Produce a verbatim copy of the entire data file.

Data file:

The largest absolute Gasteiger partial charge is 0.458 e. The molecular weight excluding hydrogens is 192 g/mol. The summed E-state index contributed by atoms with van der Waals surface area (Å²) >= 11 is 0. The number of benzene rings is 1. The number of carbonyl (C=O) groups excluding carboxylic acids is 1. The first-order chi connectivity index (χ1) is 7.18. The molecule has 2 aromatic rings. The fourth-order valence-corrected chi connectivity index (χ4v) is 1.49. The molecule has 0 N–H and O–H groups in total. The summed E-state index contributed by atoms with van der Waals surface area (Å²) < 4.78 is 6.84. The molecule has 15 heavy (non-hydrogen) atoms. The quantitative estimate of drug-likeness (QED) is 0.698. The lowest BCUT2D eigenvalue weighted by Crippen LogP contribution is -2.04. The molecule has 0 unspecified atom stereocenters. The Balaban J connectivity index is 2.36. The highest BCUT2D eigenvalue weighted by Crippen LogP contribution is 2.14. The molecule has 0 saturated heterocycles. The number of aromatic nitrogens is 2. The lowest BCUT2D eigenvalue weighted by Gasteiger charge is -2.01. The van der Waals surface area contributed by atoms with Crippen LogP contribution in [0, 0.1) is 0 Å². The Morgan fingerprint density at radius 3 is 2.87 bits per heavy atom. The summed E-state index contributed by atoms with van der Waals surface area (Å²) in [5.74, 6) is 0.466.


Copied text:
The largest absolute Gasteiger partial charge is 0.458 e. The molecular weight excluding hydrogens is 192 g/mol. The summed E-state index contributed by atoms with van der Waals surface area (Å²) >= 11 is 0. The number of benzene rings is 1. The number of carbonyl (C=O) groups excluding carboxylic acids is 1. The first-order chi connectivity index (χ1) is 7.18. The molecule has 2 aromatic rings. The fourth-order valence-corrected chi connectivity index (χ4v) is 1.49. The molecule has 0 N–H and O–H groups in total. The summed E-state index contributed by atoms with van der Waals surface area (Å²) < 4.78 is 6.84. The molecule has 15 heavy (non-hydrogen) atoms. The quantitative estimate of drug-likeness (QED) is 0.698. The lowest BCUT2D eigenvalue weighted by Crippen LogP contribution is -2.04. The molecule has 0 unspecified atom stereocenters. The Balaban J connectivity index is 2.36. The highest BCUT2D eigenvalue weighted by Crippen LogP contribution is 2.14. The molecule has 0 saturated heterocycles. The number of aromatic nitrogens is 2. The lowest BCUT2D eigenvalue weighted by Gasteiger charge is -2.01. The van der Waals surface area contributed by atoms with Crippen LogP contribution in [0, 0.1) is 0 Å². The Morgan fingerprint density at radius 3 is 2.87 bits per heavy atom. The summed E-state index contributed by atoms with van der Waals surface area (Å²) in [5.74, 6) is 0.466.